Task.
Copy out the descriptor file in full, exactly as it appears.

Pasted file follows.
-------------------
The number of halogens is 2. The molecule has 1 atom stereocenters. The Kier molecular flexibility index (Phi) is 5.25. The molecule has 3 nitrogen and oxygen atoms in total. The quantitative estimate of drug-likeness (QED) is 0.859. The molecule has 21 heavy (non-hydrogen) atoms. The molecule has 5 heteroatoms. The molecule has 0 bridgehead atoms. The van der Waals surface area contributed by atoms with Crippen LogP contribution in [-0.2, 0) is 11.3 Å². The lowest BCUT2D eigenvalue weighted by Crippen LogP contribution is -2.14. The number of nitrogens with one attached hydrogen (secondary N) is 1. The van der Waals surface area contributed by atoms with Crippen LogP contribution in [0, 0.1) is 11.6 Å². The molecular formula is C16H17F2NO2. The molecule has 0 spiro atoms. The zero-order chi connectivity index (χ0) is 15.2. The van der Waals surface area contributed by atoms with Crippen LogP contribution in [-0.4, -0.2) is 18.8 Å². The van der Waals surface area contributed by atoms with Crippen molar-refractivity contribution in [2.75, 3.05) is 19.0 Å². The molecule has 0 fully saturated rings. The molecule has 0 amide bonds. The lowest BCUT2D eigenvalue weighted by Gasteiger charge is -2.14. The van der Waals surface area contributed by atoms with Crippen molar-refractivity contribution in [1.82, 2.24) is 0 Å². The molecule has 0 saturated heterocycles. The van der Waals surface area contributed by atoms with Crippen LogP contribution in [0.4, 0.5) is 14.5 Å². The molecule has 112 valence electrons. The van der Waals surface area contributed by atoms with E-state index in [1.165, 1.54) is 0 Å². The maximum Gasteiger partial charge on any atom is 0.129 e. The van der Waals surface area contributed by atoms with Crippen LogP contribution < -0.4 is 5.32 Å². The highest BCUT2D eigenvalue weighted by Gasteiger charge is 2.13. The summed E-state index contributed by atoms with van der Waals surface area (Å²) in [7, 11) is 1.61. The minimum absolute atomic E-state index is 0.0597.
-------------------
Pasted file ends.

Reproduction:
The number of halogens is 2. The molecule has 1 atom stereocenters. The Kier molecular flexibility index (Phi) is 5.25. The molecule has 3 nitrogen and oxygen atoms in total. The quantitative estimate of drug-likeness (QED) is 0.859. The molecule has 21 heavy (non-hydrogen) atoms. The molecule has 5 heteroatoms. The molecule has 0 bridgehead atoms. The van der Waals surface area contributed by atoms with Crippen LogP contribution in [-0.2, 0) is 11.3 Å². The lowest BCUT2D eigenvalue weighted by Crippen LogP contribution is -2.14. The number of nitrogens with one attached hydrogen (secondary N) is 1. The van der Waals surface area contributed by atoms with Crippen LogP contribution in [0, 0.1) is 11.6 Å². The molecular formula is C16H17F2NO2. The molecule has 0 spiro atoms. The zero-order chi connectivity index (χ0) is 15.2. The van der Waals surface area contributed by atoms with Crippen LogP contribution in [-0.4, -0.2) is 18.8 Å². The van der Waals surface area contributed by atoms with Crippen molar-refractivity contribution in [2.75, 3.05) is 19.0 Å². The molecule has 0 fully saturated rings. The molecule has 0 amide bonds. The lowest BCUT2D eigenvalue weighted by Gasteiger charge is -2.14. The van der Waals surface area contributed by atoms with Crippen molar-refractivity contribution in [1.82, 2.24) is 0 Å². The molecule has 0 saturated heterocycles. The van der Waals surface area contributed by atoms with Crippen LogP contribution in [0.4, 0.5) is 14.5 Å². The molecule has 112 valence electrons. The van der Waals surface area contributed by atoms with E-state index in [1.165, 1.54) is 0 Å². The maximum Gasteiger partial charge on any atom is 0.129 e. The van der Waals surface area contributed by atoms with Crippen LogP contribution < -0.4 is 5.32 Å². The highest BCUT2D eigenvalue weighted by Gasteiger charge is 2.13. The summed E-state index contributed by atoms with van der Waals surface area (Å²) in [7, 11) is 1.61. The minimum absolute atomic E-state index is 0.0597.